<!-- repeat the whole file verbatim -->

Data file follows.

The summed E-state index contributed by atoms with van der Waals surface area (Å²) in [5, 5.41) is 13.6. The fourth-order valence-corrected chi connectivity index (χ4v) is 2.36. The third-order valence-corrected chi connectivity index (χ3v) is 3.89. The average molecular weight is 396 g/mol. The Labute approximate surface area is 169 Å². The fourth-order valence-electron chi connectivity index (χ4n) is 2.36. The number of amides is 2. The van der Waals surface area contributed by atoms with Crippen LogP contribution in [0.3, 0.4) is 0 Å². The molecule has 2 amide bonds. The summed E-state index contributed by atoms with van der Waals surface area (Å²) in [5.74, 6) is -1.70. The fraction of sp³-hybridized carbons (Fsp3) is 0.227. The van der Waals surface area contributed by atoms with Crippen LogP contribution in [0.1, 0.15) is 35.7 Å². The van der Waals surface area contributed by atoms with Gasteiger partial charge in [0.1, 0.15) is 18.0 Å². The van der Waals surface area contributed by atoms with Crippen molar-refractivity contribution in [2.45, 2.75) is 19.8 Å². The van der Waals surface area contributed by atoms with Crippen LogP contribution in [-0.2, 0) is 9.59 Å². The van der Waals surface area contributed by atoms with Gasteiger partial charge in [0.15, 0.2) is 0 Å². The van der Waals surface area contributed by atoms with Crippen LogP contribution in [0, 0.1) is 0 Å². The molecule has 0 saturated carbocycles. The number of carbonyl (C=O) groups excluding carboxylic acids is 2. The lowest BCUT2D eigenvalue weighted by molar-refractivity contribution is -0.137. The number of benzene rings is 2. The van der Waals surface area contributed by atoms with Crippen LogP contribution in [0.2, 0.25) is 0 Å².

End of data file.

The summed E-state index contributed by atoms with van der Waals surface area (Å²) in [5, 5.41) is 13.6. The fourth-order valence-corrected chi connectivity index (χ4v) is 2.36. The third-order valence-corrected chi connectivity index (χ3v) is 3.89. The average molecular weight is 396 g/mol. The Labute approximate surface area is 169 Å². The fourth-order valence-electron chi connectivity index (χ4n) is 2.36. The number of amides is 2. The van der Waals surface area contributed by atoms with Crippen LogP contribution in [0.3, 0.4) is 0 Å². The molecule has 2 amide bonds. The summed E-state index contributed by atoms with van der Waals surface area (Å²) in [5.74, 6) is -1.70. The fraction of sp³-hybridized carbons (Fsp3) is 0.227. The van der Waals surface area contributed by atoms with Crippen LogP contribution in [0.1, 0.15) is 35.7 Å². The van der Waals surface area contributed by atoms with Gasteiger partial charge in [0.1, 0.15) is 18.0 Å². The van der Waals surface area contributed by atoms with Crippen molar-refractivity contribution in [2.45, 2.75) is 19.8 Å². The van der Waals surface area contributed by atoms with Crippen LogP contribution in [-0.2, 0) is 9.59 Å². The van der Waals surface area contributed by atoms with Gasteiger partial charge in [0.15, 0.2) is 0 Å². The van der Waals surface area contributed by atoms with Crippen LogP contribution in [0, 0.1) is 0 Å². The molecule has 0 saturated carbocycles. The number of carbonyl (C=O) groups excluding carboxylic acids is 2. The lowest BCUT2D eigenvalue weighted by molar-refractivity contribution is -0.137. The number of benzene rings is 2. The van der Waals surface area contributed by atoms with Crippen LogP contribution in [0.2, 0.25) is 0 Å².